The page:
Be Yourself

Photos from Pinterest.

When people ask, “What do you do”, I feel confused about how to answer that question. Sometimes I want to say that I’m a writer, editor, or an artist of sorts, but then I think just because some of my writing and edited material has been published doesn’t necessarily make me a “professional”, so I feel like I’m kind of stretching the truth if I say that I am a writer.

Hmm…what do I do for a living? I’ll tell you what I do…

I listen to my inner voice, follow my own unique path, pay attention to my surroundings, connect with an eclectic mix of people, and see where that all takes me.

Is that an acceptable answer? More

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Sometimes it’s difficult to resist the temptation of over-scheduling ourselves and our kids. At the beginning of each school year, I fill Bella & Olivia in on their options and they chose what they want to do. I don’t let the girls participate in more than two extracurricular activities at a time. Sometimes I think they can participate in “just one more” activity because it’s hard to turn down all of the exciting opportunities that are available for kids these days, but I know that if we add just one more organized activity we all pay the price. Free time is essential.

There are times during the school year that I feel too busy, hurried, and pressured to go-go-go. I have good intentions, but sometimes I over commit to too many activities myself. I absolutely love summer because there is a simplistic relaxed vibe and much more time for unstructured creative play.

Over the extended Memorial Day weekend, the kids ran wild outside for four days straight and did not participate in one structured event. They did not complain of being bored once and they played so hard they practically fell asleep before even falling into bed. They had a great time. It was awesome.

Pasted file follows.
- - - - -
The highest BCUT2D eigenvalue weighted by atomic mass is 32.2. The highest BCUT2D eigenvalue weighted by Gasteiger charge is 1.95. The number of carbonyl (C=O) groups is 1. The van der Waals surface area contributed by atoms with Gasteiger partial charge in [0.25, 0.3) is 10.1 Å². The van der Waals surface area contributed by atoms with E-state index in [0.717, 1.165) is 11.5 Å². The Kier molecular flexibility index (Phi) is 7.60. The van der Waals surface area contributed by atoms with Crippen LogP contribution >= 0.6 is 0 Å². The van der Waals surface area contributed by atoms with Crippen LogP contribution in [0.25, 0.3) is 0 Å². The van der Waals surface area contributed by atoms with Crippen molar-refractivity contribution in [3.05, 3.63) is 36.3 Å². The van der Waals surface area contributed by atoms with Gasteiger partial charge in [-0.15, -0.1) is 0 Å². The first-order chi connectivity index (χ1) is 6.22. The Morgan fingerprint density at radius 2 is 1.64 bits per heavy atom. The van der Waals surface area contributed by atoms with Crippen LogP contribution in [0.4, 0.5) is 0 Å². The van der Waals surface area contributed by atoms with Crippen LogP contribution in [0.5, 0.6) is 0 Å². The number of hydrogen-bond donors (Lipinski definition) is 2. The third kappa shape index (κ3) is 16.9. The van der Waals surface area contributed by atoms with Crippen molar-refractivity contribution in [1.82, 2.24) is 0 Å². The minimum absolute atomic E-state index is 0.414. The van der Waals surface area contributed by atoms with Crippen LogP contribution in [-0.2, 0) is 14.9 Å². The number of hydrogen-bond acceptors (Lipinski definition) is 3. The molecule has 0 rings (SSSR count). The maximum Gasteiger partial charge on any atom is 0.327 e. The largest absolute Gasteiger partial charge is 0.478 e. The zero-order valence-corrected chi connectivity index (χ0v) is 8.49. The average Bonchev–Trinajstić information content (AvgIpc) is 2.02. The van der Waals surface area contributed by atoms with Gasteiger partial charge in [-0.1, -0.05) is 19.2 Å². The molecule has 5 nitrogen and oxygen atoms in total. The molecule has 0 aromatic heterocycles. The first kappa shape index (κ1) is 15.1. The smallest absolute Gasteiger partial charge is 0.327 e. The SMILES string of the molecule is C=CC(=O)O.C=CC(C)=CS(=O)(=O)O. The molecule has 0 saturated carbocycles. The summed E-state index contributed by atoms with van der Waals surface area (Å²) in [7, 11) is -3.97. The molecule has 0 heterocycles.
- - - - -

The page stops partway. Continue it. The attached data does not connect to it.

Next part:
Yay. Summer is almost here…

I don’t want to be over committed. Studies have shown that unstructured, creative play is crucial for optimal child development. If you are feeling the pressure of over-scheduling yourself or your kids, just remember that free time is just as valuable, if not more, than structured time. Don’t cave into pressure. The kids won’t “fall behind” if they don’t sign up for every possible activity available to them. They will just end up feeling pressured, stressed, hurried, tired, anxious, and disconnected if they are over-scheduled. So go outside, play, be creative, and have fun! That is good for everyone!

Striving For Perfection—Wasting Time on Unrealistic Expectations & Comparisons

I have always been a Type A, high-energy person who has lots of goals and “to do” lists. My goals don’t include flying to the moon, being a rock star, becoming a neuroscientist, or anything amazing like that, but they are mine and they are important to me. I’m at my best and happiest when I’m meeting challenges head on and juggling lots of things at once. Sometimes, I feel like a hummingbird flying here and there trying to get it all done. I love that feeling. I’ve always enjoyed striving to reach new goals–until suddenly I wasn’t having fun anymore.

I’m not sure why or when it happened, but something shifted within me. I was trying to make everything “perfect” instead of enjoying the process of learning, creating, and reaching goals. Somehow, I got it stuck in my head that I needed to up the ante. I did this to myself—no one else did. I wanted everything to be “just so”. We all know there is no way to have the “perfect” body, hair, complexion, clothes, relationships, marriage, kids, career, or life. Perfection does not exist, but still… More

Making New Friends–I’m Not Talking About The Kids

Megan and I have been friends for 20 years. This is a case of two people randomly being thrown together, opposites attract, and becoming the best of friends for life.  :) Thanks, Meg!

Making new adult friends isn’t always easy…

I’m not talking about acquaintances. I’m talking about a true friend who you feel completely comfortable being yourself with. Someone you can goof off with, have fun with, be serious with, and can behave like a complete dork and idiot around without worrying about what they think. Someone you can share your innermost deep thoughts and feelings with knowing that they will not share your information with others or judge you, even if they don’t agree with you. Mutual respect and honesty are present.